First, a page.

The most important consequences of publication bias include avoidable suffering of patients and waste of limited resources. This updated review identified only a few new cases that indicate the detrimental impact of publication and related biases. Consequences of publication and related biases are different for different types of research studies. Dissemination bias can jeopardise the integrity of scientific research.
Sources of publication bias
The dissemination profile of a research finding is determined by the interests of research sponsors, investigators, peer-reviewers and editors. The updated review identified further evidence indicating that publication bias is often due to investigators’ failure to write up and submit, although it should be recognised that the investigators’ decision to write up an article and then submit it may be affected by pressure from research sponsors, preferences of journal editors, and the requirements of the research award system. Newly identified and previous included evidence suggested that the interests of research sponsors, particularly industry’s commercial interests, can restrict the dissemination of the research findings. Studies that can be conducted without the use of large amounts of resource investment, and those that are of great variations in results are more subject to publication bias.
Methods to prevent, reduce or detect publication and related bias
The available methods can be classified according to the stage of a literature review: to prevent publication bias before a literature review (e.g. prospective registration of trials), to detect publication bias during a literature review (e.g. locating unpublished studies, funnel plot and related tests, sensitivity analysis modelling), or to minimise the impact of publication bias after a literature review (e.g. confirmatory large-scale trials, updating the systematic review).
The first step for the prevention of publication bias is a wide public awareness of detrimental consequences of publication bias, and the need for the results of all studies to be made accessible. One important solution to publication bias is the prospective registration of all studies at inception. The compulsory policy of trial registration adopted by the International Committee of Medical Journals in 2004 may be the most influential initiative so far to promote prospective registration of clinical trials. The World Health Organization (WHO) initiated a project in 2005 to set international standards for clinical trial registration. Further action through government regulations (e.g. the FDA Modernisation Act in the USA) may still be required. In spite of the greater risk of publication bias, the prospective registration and disclosure of data from unpublished basic research, observational studies and early stage exploratory trials has faced considerable difficulties.
The development of prospective trial registration itself is not sufficient for the prevention of publication bias. It is important to make sure that results of registered trials are publicly accessible. The usefulness of trial registrations relies on systematic reviewers searching them, using the data they provide and spending time contacting trialists where studies have not yet been published.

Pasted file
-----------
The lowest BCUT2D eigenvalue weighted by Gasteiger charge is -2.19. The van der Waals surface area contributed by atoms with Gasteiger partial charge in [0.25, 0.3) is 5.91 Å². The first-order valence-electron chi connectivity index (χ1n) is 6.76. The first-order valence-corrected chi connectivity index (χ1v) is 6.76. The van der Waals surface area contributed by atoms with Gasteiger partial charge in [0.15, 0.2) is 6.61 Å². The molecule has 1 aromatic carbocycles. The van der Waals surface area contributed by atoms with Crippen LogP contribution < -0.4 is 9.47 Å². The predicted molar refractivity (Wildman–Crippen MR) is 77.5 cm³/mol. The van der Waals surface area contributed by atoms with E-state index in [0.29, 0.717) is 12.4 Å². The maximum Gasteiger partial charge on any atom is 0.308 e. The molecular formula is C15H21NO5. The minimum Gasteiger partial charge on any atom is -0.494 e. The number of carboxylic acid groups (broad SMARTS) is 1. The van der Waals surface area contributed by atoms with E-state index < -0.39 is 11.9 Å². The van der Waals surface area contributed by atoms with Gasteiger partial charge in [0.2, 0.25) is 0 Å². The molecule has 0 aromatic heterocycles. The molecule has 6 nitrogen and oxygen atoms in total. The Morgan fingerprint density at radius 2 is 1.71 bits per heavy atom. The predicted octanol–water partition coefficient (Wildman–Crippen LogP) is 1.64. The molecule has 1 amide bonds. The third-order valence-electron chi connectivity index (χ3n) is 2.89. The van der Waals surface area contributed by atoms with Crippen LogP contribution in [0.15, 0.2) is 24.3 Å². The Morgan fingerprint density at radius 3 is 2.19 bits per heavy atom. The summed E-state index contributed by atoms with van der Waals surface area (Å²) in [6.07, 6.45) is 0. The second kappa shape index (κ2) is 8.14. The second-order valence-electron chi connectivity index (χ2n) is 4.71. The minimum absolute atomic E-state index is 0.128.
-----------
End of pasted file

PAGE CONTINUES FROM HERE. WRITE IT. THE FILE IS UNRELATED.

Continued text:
The recent development of clinical trial registration and electronic publication of results from clinical trials will facilitate the identification and location of ongoing or unpublished clinical trials. Funnel plot and related statistical tests have been widely used to assess publication bias. Unfortunately, the interpretation of results of funnel plot tests was often too simplistic and likely misleading. Many sophisticated modelling methods have not been widely used in systematic reviews, possibly because of their complexity and lack of user friendly software.
Survey of published systematic reviews
Compared with systematic reviews published in 1996, recent systematic reviews of health-care interventions are making greater efforts to locate and include non-English language studies (47% versus 30%), and grey literature or unpublished studies (53% versus 35%). There was also an increased use of available methods to test for publication bias in recent reviews (22% versus 17%). Grey literature, unpublished studies or non-English language studies were more likely to be searched for in reviews of treatment efficacy or diagnostic accuracy than in reviews of epidemiological studies. However, the risk of publication bias was less likely to be tested in reviews of treatment and diagnosis as compared with reviews of epidemiological studies.
Dissemination of research findings is likely to be a biased process, although the actual impact of such bias is still uncertain, depending on specific circumstances. Therefore, the potential problem of research dissemination bias should be taken into consideration by all who are involved in evidence-based decision making. The recent initiatives in the prospective registration of clinical trials and the endorsement of reporting guidelines may prevent or reduce publication and reporting bias in future systematic reviews of clinical trials, although prospective registration of basic research, early stage clinical studies and observational studies is still underdeveloped. However, trial registers will only be helpful in reducing publication bias if the results of registered trials are accessible. In systematic reviews, measures can be taken to minimise the impact of research dissemination bias by systematically searching for published and unpublished studies. All statistical methods, simple or complex, are by nature indirect and exploratory, and are often based on certain assumptions that can be difficult to justify. The available statistical methods can be useful for the purpose of sensitivity analyses.